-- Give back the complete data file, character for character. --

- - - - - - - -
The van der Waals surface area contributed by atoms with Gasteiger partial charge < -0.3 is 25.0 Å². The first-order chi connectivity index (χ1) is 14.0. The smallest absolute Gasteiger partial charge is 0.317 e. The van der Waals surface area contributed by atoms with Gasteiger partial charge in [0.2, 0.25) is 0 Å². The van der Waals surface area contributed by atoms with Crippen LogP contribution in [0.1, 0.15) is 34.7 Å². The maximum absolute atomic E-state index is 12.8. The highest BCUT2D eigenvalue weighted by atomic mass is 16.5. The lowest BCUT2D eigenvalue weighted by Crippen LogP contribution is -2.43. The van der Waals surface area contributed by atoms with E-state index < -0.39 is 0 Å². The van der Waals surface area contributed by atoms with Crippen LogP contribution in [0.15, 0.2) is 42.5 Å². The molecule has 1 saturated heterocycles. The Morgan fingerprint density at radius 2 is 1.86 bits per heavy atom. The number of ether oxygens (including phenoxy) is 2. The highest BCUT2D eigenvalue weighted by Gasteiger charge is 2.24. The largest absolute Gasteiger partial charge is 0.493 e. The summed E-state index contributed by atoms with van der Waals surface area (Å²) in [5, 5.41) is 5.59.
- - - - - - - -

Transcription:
The van der Waals surface area contributed by atoms with Gasteiger partial charge < -0.3 is 25.0 Å². The first-order chi connectivity index (χ1) is 14.0. The smallest absolute Gasteiger partial charge is 0.317 e. The van der Waals surface area contributed by atoms with Gasteiger partial charge in [0.2, 0.25) is 0 Å². The van der Waals surface area contributed by atoms with Crippen LogP contribution in [0.1, 0.15) is 34.7 Å². The maximum absolute atomic E-state index is 12.8. The highest BCUT2D eigenvalue weighted by atomic mass is 16.5. The lowest BCUT2D eigenvalue weighted by Crippen LogP contribution is -2.43. The van der Waals surface area contributed by atoms with E-state index < -0.39 is 0 Å². The van der Waals surface area contributed by atoms with Crippen LogP contribution in [0.15, 0.2) is 42.5 Å². The molecule has 1 saturated heterocycles. The Morgan fingerprint density at radius 2 is 1.86 bits per heavy atom. The number of ether oxygens (including phenoxy) is 2. The highest BCUT2D eigenvalue weighted by Gasteiger charge is 2.24. The largest absolute Gasteiger partial charge is 0.493 e. The summed E-state index contributed by atoms with van der Waals surface area (Å²) in [5, 5.41) is 5.59.